Reports: The book police are coming to get you
A teenager in Littleton, Colorado, was arrested and spent eight hours in jail for failing to return an overdue DVD to a local library.
Nineteen-year-old Aaron Henson was pulled over for speeding on Interstate 70 last month, and found himself in prison after police found a failure-to-appear warrant out for his arrest.
Henson hadn’t returned House of the Flying Daggers, a Chinese DVD valued at just over $30 that he had borrowed from the library.
“I was just shocked,” Henson told ABC News. “I was like ‘What? I’ve got a what now?'”
Henson says when he called his parents from jail, he had a hard time convincing his mother he was telling the truth. She told him there is no such thing as “book police.”
Though the charge against Hanson was dropped and the city now says it won’t have people arrested over $30 DVDs, the incident showcases the extreme lengths some municipalities — faced with declining revenues — are going to in order to plug budget holes. The city of Littleton says it lost $7,800 last year in library materials that weren’t returned.
National Public Radio notes that cities are coming up with “novel ways” to raise revenues, including “new charges for responding to 911 calls to taxes and fees on sodas, bottled water, groceries and grocery bags.”
ABC News reports that Littleton is by no means the only city that has taken to issuing summonses for missing library materials. “Similar arrests and warrants have been reported in Washington state, Iowa and Texas,” it states.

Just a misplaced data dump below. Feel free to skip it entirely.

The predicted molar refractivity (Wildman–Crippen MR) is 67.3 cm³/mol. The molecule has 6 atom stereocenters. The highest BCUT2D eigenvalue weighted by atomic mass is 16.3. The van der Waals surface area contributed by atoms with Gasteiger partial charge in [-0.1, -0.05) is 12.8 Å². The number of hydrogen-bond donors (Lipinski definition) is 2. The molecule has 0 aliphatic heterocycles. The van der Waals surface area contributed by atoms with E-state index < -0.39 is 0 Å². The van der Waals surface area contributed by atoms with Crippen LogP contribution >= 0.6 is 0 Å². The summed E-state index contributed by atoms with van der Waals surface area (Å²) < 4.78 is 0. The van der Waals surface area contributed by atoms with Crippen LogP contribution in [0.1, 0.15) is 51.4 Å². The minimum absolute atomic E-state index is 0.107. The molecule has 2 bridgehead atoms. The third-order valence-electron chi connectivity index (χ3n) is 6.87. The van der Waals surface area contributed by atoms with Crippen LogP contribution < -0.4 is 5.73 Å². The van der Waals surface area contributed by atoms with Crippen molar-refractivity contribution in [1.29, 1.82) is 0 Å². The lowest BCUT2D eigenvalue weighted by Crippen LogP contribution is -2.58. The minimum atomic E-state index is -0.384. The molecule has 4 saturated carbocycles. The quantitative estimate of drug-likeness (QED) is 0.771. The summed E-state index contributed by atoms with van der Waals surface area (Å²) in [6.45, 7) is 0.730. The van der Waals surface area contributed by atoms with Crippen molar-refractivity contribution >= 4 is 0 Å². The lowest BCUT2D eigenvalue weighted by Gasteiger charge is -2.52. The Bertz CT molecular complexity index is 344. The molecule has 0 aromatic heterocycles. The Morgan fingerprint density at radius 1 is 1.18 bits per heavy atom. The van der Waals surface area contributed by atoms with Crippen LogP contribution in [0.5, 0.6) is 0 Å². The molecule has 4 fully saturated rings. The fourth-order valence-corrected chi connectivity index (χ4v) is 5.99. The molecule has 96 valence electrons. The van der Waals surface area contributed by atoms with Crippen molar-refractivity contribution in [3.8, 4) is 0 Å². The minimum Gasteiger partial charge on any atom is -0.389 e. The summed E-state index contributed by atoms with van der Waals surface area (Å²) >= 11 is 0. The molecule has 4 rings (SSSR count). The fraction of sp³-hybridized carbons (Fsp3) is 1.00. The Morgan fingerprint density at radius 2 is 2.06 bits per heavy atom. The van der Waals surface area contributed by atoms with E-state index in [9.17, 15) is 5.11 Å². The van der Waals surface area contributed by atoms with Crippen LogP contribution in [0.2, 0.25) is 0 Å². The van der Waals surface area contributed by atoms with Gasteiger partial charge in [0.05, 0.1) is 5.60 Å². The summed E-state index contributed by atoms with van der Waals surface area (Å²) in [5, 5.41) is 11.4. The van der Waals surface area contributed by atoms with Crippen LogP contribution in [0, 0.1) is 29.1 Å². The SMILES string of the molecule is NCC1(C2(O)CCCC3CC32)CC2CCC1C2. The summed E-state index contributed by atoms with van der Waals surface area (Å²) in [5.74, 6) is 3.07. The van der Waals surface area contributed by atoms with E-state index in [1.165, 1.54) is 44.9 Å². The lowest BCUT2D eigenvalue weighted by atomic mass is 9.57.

In Hanson’s case, the arrest was for failure to appear, not for theft. The city of Littleton says it sent Hanson repeated notices in the mail and left phone messages for him, requesting that he return the DVD. Hanson says he failed to return it because he accidentally packed it while moving last fall. The move, he says, is why he didn’t receive the library’s messages.
Because he never received notice of the summons, the arrest was “a clear violation of his right to due process,” Hanson’s father, Allen Hanson, said.
KMGH in Denver reports that the arrest cost Hanson’s family $460 in all — $200 for bail, $200 to get his car out of the impound lot, and $60 for court costs. The city says it will reimburse the Hansons, and Littleton Mayor Doug Clark has announced a change in the city’s policy, saying that “we’re not going to arrest people who don’t return $30 DVDs.”
“Cities and states are going mostly after these kinds of sin taxes,” Justin H. Higginbottom, an analyst with conservative research group Tax Foundation, told NPR. “They’ll target a politically unpopular industry and go after them to raise revenue. It’s much easier to do that than to raise rates on sales taxes.”
NPR’s Alan Greenblatt reports that “one reason sin taxes are easier to sell is that they aren’t presented purely as ways to raise money. Mayors like to stress the idea that they’re helping to curb bad behaviors.”